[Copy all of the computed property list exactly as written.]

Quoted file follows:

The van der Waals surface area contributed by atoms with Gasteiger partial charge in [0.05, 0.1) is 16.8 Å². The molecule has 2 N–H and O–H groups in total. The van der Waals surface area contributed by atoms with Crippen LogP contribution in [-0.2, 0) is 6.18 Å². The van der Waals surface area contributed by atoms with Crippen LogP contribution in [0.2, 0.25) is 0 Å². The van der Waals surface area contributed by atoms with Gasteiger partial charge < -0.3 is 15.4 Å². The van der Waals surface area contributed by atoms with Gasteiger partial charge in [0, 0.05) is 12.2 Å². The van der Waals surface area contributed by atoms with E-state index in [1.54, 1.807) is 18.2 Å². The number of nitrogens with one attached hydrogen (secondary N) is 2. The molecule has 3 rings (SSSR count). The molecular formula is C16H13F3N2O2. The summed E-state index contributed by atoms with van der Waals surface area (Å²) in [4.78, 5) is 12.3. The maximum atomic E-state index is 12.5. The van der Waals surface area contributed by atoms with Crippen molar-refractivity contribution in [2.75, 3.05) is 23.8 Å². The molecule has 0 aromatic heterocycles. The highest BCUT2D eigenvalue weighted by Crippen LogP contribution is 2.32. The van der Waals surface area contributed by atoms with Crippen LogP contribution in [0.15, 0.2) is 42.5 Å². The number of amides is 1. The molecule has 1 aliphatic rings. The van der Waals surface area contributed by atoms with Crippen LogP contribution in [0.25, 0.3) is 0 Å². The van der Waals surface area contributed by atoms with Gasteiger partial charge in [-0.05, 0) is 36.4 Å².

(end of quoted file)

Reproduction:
The van der Waals surface area contributed by atoms with Gasteiger partial charge in [0.05, 0.1) is 16.8 Å². The molecule has 2 N–H and O–H groups in total. The van der Waals surface area contributed by atoms with Crippen LogP contribution in [-0.2, 0) is 6.18 Å². The van der Waals surface area contributed by atoms with Crippen LogP contribution in [0.2, 0.25) is 0 Å². The van der Waals surface area contributed by atoms with Gasteiger partial charge < -0.3 is 15.4 Å². The van der Waals surface area contributed by atoms with Gasteiger partial charge in [0, 0.05) is 12.2 Å². The van der Waals surface area contributed by atoms with E-state index in [1.54, 1.807) is 18.2 Å². The number of nitrogens with one attached hydrogen (secondary N) is 2. The molecule has 3 rings (SSSR count). The molecular formula is C16H13F3N2O2. The summed E-state index contributed by atoms with van der Waals surface area (Å²) in [4.78, 5) is 12.3. The maximum atomic E-state index is 12.5. The van der Waals surface area contributed by atoms with Crippen molar-refractivity contribution in [2.75, 3.05) is 23.8 Å². The molecule has 0 aromatic heterocycles. The highest BCUT2D eigenvalue weighted by Crippen LogP contribution is 2.32. The van der Waals surface area contributed by atoms with Crippen LogP contribution in [0.15, 0.2) is 42.5 Å². The number of amides is 1. The molecule has 1 aliphatic rings. The van der Waals surface area contributed by atoms with Crippen LogP contribution in [0.25, 0.3) is 0 Å². The van der Waals surface area contributed by atoms with Gasteiger partial charge in [-0.05, 0) is 36.4 Å².